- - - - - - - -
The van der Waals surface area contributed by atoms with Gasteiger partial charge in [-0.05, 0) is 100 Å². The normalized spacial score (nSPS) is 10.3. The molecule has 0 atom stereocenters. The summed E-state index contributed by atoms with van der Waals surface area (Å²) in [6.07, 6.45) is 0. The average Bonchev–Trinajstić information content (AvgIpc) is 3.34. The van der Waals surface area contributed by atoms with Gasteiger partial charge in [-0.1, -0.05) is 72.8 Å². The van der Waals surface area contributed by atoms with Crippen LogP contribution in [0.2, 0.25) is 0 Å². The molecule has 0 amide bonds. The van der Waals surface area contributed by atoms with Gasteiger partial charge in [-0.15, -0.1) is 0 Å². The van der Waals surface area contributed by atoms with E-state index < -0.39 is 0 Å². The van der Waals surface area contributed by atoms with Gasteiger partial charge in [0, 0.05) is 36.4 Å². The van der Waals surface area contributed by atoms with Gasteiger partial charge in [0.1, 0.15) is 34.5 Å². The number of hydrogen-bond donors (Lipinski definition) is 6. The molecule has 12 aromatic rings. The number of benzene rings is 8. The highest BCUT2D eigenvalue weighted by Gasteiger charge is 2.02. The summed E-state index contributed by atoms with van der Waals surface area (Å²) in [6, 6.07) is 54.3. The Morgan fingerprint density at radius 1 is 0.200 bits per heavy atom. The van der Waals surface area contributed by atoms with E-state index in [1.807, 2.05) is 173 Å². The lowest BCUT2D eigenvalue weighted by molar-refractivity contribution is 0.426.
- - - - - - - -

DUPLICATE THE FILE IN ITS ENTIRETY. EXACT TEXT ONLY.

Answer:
The van der Waals surface area contributed by atoms with Gasteiger partial charge in [-0.05, 0) is 100 Å². The normalized spacial score (nSPS) is 10.3. The molecule has 0 atom stereocenters. The summed E-state index contributed by atoms with van der Waals surface area (Å²) in [6.07, 6.45) is 0. The average Bonchev–Trinajstić information content (AvgIpc) is 3.34. The van der Waals surface area contributed by atoms with Gasteiger partial charge in [-0.1, -0.05) is 72.8 Å². The van der Waals surface area contributed by atoms with Crippen LogP contribution in [0.2, 0.25) is 0 Å². The molecule has 0 amide bonds. The van der Waals surface area contributed by atoms with Gasteiger partial charge in [-0.15, -0.1) is 0 Å². The van der Waals surface area contributed by atoms with E-state index < -0.39 is 0 Å². The van der Waals surface area contributed by atoms with Gasteiger partial charge in [0, 0.05) is 36.4 Å². The van der Waals surface area contributed by atoms with Gasteiger partial charge in [0.1, 0.15) is 34.5 Å². The number of hydrogen-bond donors (Lipinski definition) is 6. The molecule has 12 aromatic rings. The number of benzene rings is 8. The highest BCUT2D eigenvalue weighted by Gasteiger charge is 2.02. The summed E-state index contributed by atoms with van der Waals surface area (Å²) in [6, 6.07) is 54.3. The Morgan fingerprint density at radius 1 is 0.200 bits per heavy atom. The van der Waals surface area contributed by atoms with E-state index in [1.807, 2.05) is 173 Å². The lowest BCUT2D eigenvalue weighted by molar-refractivity contribution is 0.426.